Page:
I don’t stay long, maybe 15 minutes before I head back down to walk around town for a little while longer.

I think it’s market day, which accounts for all the people in the streets.

If you prefer to stay in Ataco, they have a nice looking backpackers hostel for $7/night. It even has a pool, and friends!

The next several photos are of the various murals painted throughout the town. I really enjoy the mystery of turning a corner and being surprised with a new wall of color before me.

All said, I spend about two hours in Ataco. If I were hungry, it would have been a great place to stop for lunch. Instead, I press on to Apaneca.


Fifteen minutes back towards Juayua is the town of Apaneca. I hop off the bus with only one other person, and literally no other people on the streets. It’s practically a ghost town. I make note of where I got off and head towards what I think should be the town center.

There are a few market stalls set up here, with music blaring out of speakers. It looks and sounds like a festive atmosphere, but there aren’t many people.

I keep walking just to see if there’s anything more.

This church looks pretty, but it’s all locked up. A rare occurrence, I’ve noticed.

I’ve been wandering for about 30 minutes when I see the chicken bus to Juayua. Deciding I’ve seen all there is to see. I flag it down and hop on, ready to head back to Emma. I’m glad I don’t have to figure out where I got off originally. All these little streets can be confusing.

La Ceiba

As I mentioned before, I didn’t have any plans to visit La Ceiba. But that’s the best part of traveling – taking advantage of unexpected opportunities. While on the 7 Waterfalls hike, I meet a girl named Hannah, from Washington D.C. She’s only in El Salvador for a short time, so she wants to see as much as possible. After we return from our hike, she asks the hostel owner if there’s anything nearby he recommends we see. He suggests the really big tree in La Ceiba, 10 minutes away. Sounds like a plan.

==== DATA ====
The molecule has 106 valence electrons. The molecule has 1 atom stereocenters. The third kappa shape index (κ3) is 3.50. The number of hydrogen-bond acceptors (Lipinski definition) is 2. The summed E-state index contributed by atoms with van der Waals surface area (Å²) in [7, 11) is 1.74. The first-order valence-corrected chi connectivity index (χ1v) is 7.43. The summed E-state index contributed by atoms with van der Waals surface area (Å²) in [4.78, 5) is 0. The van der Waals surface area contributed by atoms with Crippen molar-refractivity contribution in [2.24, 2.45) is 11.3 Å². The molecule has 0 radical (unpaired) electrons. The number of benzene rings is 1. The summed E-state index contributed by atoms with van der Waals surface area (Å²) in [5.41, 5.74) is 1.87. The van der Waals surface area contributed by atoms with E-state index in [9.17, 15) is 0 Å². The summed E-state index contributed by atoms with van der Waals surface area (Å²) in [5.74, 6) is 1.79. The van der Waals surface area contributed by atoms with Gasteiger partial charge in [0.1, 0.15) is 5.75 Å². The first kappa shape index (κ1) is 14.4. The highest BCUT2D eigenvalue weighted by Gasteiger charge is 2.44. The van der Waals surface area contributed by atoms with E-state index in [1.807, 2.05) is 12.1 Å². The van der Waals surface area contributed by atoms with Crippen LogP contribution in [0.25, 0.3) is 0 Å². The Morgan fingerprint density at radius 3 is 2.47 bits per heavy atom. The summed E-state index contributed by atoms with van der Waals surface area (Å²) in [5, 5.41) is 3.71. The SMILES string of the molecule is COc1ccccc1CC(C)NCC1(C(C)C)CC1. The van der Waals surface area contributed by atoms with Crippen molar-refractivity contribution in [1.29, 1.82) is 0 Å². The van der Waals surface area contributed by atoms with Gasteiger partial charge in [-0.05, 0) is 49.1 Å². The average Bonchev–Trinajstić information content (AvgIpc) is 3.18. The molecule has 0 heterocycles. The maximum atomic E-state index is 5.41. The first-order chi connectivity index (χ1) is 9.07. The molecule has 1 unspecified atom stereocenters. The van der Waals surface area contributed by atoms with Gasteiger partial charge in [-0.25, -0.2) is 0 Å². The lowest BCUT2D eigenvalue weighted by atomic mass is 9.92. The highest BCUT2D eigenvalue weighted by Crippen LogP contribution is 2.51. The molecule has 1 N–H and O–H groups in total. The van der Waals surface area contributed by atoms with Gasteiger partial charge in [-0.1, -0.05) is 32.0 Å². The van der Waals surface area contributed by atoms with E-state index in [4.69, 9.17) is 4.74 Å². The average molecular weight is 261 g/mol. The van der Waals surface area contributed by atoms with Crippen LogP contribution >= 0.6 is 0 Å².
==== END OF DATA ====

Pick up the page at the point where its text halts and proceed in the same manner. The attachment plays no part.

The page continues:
Emma opts out of this journey, so Hannah and I hop on a local shared taxi-truck; standing room only, find something to hold on to. In the pictures below, you can see we have the truck to ourselves. On the way back, we cram in with 20ish other people, barely able to hold on to the back.

We can’t remember the name of the city, so we tell the driver to take us to the town with the big tree. He knows exactly what we mean.

There it is. The really big tree. I admit, it is pretty massive. It dwarfs Hannah.

The park literally only consists of the tree, so we set off to see the rest of the town.

This is a different park from the one with the big tree.

The sun behind the clouds is brilliant.

There might be even less to do and see here than Apaneca. But I hear the food is good. Unfortunately I’m allergic to bananas, so these are out for me. They’re tempting though.

So what’s my final verdict? Of the 4 towns, I recommend Juayua and Ataco. Juayua has the food festival as well as the 7 Waterfalls hike nearby. Ataco is good for a stroll, admiring the colorful murals. Plus in season, you can do a tour of a coffee plantation and other adventurous excursions. By contrast, both Apaneca and La Ceiba are sleepy towns with little in the way of tourist attractions. I’m glad I took the time to stop by. They are cute, but there isn’t much to do in either. If you’re looking to get out and try something different, they might be worth lunch or an afternoon coffee, but otherwise I think a morning in Ataco on your way in or out of Juayua is a more efficient use of your time.

Hiking Through 7 Waterfalls
Who Are You-a, Juayua